Saturday, May 20, 2006

The future of mobile phone

First came the FM based mobile phone from Motorola, then came Qualcomm's CDMA based mobile phone which improved the quality of the signal. Then there came G2 technology with various form and shape phones from Nokia, Motorola, Samsung etc. Then while G3 phones were in the making, a transitionary state called G2.5 emerged and the market was flooded with phones that could do email, interact with the internet and take photos. Now the real G3 phones are starting to emerge from Nokia. These new phones will deliver video, and will allow you to purchase songs online in addition to other internet services. Sprint Nextel is already offering songs for sale directly online for $1.99 a song, compared to Apple's iTune $0.99 price per song. The increase in the price is worth it for those who want to get their songs immediately wherever they go.
It does not stop here, because now there is talk about G4 phones targetting 2010, that are supposed to make you even more connected wherever you are. However, based on the delays in G3, it is expected that G4 won't come to the market until much later than 2010.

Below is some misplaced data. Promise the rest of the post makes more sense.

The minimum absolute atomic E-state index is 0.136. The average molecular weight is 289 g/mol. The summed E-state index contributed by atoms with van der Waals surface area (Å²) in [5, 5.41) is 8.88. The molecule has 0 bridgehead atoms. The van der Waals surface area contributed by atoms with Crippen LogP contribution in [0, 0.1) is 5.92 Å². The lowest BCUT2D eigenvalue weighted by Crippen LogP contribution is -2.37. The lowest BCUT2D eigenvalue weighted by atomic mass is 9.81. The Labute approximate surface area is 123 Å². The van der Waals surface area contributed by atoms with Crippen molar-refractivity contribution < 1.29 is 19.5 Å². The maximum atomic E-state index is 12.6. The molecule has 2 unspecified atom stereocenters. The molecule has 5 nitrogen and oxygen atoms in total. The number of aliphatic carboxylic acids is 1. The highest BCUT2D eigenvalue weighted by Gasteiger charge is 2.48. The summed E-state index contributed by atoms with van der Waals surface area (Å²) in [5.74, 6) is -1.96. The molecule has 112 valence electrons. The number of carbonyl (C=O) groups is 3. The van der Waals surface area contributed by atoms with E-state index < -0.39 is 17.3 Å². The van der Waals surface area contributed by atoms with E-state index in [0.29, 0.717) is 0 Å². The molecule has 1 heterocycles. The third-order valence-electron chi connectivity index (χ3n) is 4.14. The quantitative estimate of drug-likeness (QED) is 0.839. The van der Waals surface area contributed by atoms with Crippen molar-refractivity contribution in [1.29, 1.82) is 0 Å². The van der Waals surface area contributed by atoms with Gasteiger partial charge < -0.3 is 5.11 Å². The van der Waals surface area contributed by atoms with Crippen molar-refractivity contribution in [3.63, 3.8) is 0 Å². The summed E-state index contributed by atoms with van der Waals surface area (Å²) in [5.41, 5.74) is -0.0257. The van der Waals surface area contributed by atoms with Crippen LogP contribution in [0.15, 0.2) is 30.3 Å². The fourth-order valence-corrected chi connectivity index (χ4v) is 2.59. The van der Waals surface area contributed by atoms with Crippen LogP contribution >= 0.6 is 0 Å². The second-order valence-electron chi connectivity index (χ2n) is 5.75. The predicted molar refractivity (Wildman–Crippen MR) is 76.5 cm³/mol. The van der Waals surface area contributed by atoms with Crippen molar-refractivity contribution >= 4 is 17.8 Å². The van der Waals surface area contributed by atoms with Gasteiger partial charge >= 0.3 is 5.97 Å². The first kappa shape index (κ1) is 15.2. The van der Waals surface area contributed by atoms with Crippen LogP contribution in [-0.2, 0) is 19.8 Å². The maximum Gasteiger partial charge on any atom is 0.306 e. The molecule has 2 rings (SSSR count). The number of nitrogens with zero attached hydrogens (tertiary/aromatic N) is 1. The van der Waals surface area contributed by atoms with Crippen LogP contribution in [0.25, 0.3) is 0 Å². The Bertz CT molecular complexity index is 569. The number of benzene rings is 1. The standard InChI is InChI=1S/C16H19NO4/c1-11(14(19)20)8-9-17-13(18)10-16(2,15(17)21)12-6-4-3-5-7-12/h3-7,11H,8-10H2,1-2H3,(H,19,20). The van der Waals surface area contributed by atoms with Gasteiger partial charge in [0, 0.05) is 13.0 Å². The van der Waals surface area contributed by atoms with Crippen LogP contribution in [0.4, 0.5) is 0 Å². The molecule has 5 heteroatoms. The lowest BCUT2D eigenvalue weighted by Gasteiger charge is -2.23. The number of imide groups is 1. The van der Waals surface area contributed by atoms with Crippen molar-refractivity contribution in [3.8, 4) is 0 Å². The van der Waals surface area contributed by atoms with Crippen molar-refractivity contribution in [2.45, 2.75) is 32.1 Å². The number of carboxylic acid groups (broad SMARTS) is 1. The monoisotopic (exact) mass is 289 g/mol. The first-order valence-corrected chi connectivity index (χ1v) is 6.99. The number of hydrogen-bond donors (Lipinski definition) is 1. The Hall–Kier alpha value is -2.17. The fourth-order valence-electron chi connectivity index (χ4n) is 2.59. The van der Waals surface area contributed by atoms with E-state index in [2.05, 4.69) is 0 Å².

I am seeing that there a merger between PDA and phone, as phones are having more PDA functions integrated into them, while PDA's are adding modem and phone functions too, which makes the distinction between the two devices become more and more blurry. I wonder, are they going to be completely blended in the future, or are we still going to see distinct PDA and phone devices?
I always felt I did not need a connected PDA, i.e PDA/phone. I was happy with the applications I had on my PDA while reading material from the internet offline. I still don't see a need to be connected, but who knows, maybe if the connection fee goes down it will be worth getting connected. It certainly is a convenience which is just too costly now. But as the price goes down, who will not want to have a PDA/phone rather than just a PDA? What do you think?

Wednesday, May 17, 2006


I keep worrying about obsolescence issues that threaten to deprive us of what we have today. Think of all the data that we are amassing from pictures, to videos to word documents to excel spreadsheets to pdf files. What will happen to all this data decades from now if the jpg compression format would no longer be there, or if Adobe changed its pdf format, or Microsoft ceased to exist? We will no longer have access to our data. Is that scary or what?